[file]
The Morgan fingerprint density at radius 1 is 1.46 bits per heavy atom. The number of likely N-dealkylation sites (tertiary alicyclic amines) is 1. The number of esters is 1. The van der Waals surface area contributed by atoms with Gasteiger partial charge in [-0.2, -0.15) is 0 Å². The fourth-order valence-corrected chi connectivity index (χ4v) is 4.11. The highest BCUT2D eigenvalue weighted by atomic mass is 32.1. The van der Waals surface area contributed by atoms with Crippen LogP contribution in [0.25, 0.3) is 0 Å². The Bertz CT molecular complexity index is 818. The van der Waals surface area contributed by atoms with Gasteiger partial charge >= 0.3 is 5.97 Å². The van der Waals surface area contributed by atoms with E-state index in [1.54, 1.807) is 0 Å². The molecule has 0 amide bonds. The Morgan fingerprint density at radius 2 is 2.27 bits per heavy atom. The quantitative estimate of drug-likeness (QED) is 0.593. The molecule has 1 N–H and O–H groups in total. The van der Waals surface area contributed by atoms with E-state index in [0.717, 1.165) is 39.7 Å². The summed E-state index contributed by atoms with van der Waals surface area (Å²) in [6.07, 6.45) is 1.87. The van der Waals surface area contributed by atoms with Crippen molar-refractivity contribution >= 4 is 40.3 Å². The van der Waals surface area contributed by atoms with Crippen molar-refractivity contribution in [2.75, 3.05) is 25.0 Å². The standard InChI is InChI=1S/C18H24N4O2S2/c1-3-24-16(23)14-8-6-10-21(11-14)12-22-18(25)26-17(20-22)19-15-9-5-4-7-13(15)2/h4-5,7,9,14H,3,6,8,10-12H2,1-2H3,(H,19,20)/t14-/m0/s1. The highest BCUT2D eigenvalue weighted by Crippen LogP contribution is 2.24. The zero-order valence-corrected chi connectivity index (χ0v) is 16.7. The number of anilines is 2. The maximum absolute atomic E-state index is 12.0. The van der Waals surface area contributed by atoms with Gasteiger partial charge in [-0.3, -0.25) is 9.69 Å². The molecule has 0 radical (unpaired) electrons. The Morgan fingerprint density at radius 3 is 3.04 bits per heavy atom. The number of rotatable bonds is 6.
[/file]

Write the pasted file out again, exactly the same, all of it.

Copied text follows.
The Morgan fingerprint density at radius 1 is 1.46 bits per heavy atom. The number of likely N-dealkylation sites (tertiary alicyclic amines) is 1. The number of esters is 1. The van der Waals surface area contributed by atoms with Gasteiger partial charge in [-0.2, -0.15) is 0 Å². The fourth-order valence-corrected chi connectivity index (χ4v) is 4.11. The highest BCUT2D eigenvalue weighted by atomic mass is 32.1. The van der Waals surface area contributed by atoms with Crippen LogP contribution in [0.25, 0.3) is 0 Å². The Bertz CT molecular complexity index is 818. The van der Waals surface area contributed by atoms with Gasteiger partial charge >= 0.3 is 5.97 Å². The van der Waals surface area contributed by atoms with E-state index in [1.54, 1.807) is 0 Å². The molecule has 0 amide bonds. The Morgan fingerprint density at radius 2 is 2.27 bits per heavy atom. The quantitative estimate of drug-likeness (QED) is 0.593. The molecule has 1 N–H and O–H groups in total. The van der Waals surface area contributed by atoms with E-state index in [0.717, 1.165) is 39.7 Å². The summed E-state index contributed by atoms with van der Waals surface area (Å²) in [6.07, 6.45) is 1.87. The van der Waals surface area contributed by atoms with Crippen molar-refractivity contribution >= 4 is 40.3 Å². The van der Waals surface area contributed by atoms with Crippen molar-refractivity contribution in [2.75, 3.05) is 25.0 Å². The standard InChI is InChI=1S/C18H24N4O2S2/c1-3-24-16(23)14-8-6-10-21(11-14)12-22-18(25)26-17(20-22)19-15-9-5-4-7-13(15)2/h4-5,7,9,14H,3,6,8,10-12H2,1-2H3,(H,19,20)/t14-/m0/s1. The highest BCUT2D eigenvalue weighted by Crippen LogP contribution is 2.24. The zero-order valence-corrected chi connectivity index (χ0v) is 16.7. The number of anilines is 2. The maximum absolute atomic E-state index is 12.0. The van der Waals surface area contributed by atoms with Gasteiger partial charge in [-0.3, -0.25) is 9.69 Å². The molecule has 0 radical (unpaired) electrons. The Morgan fingerprint density at radius 3 is 3.04 bits per heavy atom. The number of rotatable bonds is 6.